A new band of spectrum 600 MHz may be available for mobile use in Canada.
There is an ongoing process in most countries to use the 700 MHz band for mobile broadband replacing over-the-air television broadcasting. But there will be a growing demand for still more spectrum on lower frequencies for mobile broadband. The Canadian government has now taken the first step in that direction with a new consultation round.
By May 2015, the amount of spectrum available to provide mobile services to Canadian consumers will have grown by almost 60 percent since early 2014. This is the largest amount of spectrum ever released in such a short time in Canada. Canadian consumers rely on their smartphones and tablets to connect to people and information instantly. Industry Minister James Moore has introduced new measures that will make more spectrum available to Canadians than ever before and ensuring consumers have access to world-class wireless networks.
To deliver on this achievement, the following new measures were announced:
The Advance Wireless Services AWS-3 spectrum auction will begin on March 3, 2015, to enable the delivery of fast, reliable service on the latest smartphones, tablets and mobile devices and to encourage sustained competition.
A path will be provided for mobile use in the 3500 MHz spectrum band, while maintaining existing fixed-wireless Internet services in rural areas.
A plan will be developed to enable use of the AWS-4 spectrum band so that a new competitor can offer more choice to Canadians, especially those in rural and remote areas.
An additional 2100 MHz of spectrum will be made available to support the infrastructure wireless companies need to deliver the services that Canadians want.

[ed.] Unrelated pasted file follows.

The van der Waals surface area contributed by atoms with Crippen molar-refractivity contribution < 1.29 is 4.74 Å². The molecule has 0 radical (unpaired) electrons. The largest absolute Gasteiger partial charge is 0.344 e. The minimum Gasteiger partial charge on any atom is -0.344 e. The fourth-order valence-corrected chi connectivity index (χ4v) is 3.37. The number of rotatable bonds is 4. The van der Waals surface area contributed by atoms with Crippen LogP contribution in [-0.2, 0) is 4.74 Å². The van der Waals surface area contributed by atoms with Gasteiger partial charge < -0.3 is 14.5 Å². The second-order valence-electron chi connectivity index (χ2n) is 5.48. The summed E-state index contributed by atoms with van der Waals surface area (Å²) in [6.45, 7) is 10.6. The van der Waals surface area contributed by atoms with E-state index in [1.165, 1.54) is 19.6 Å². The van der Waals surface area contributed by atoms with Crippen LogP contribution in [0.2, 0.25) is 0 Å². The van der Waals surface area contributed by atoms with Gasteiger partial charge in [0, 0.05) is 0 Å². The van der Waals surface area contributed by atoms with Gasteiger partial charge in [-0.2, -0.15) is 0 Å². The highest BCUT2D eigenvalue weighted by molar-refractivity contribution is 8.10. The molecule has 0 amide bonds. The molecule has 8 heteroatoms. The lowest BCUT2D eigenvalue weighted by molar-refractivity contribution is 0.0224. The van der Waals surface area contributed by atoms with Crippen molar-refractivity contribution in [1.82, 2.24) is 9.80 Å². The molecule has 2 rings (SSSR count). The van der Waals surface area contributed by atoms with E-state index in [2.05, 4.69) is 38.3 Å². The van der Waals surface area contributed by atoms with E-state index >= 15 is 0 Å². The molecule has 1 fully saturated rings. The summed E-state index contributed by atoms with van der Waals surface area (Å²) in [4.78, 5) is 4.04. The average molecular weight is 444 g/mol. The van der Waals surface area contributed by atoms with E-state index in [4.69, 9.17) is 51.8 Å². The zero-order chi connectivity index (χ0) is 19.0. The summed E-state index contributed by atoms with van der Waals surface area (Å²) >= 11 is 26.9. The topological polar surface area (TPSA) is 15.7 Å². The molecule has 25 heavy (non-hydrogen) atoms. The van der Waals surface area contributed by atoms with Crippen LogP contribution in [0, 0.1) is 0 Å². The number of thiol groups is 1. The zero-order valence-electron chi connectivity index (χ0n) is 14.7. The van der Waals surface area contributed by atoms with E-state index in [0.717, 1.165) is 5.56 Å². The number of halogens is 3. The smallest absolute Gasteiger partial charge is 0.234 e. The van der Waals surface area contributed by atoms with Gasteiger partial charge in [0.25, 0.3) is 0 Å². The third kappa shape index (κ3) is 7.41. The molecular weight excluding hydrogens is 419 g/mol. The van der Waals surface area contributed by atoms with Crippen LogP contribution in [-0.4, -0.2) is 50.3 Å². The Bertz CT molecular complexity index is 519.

A more efficient and consistent process for new licences in the 24, 28 and 38 GHz bands will be established.
Also the Government will be seeking views on making a new band of spectrum, 600 MHz, available for mobile use. A consultation on making this band available for commercial mobile use while enabling our over-the-air broadcasters to remain on the air. This spectrum carries signals well over long distances, goes through structures better than higher frequency bands, and is excellent for delivering commercial mobile services in both urban and rural areas.
Under the proposed plan, Canada would work with the United States to relocate over-the-air television (OTA TV) broadcasting stations, freeing up additional spectrum for mobile services. Should Canada proceed, this joint initiative will allow existing Canadian OTA TV operators to continue broadcasting while maximizing the availability of commercial mobile spectrum. This consultation is the first step in a multi-year process, focused on the technical aspects of the proposed repurposing of spectrum in the 600 MHz band.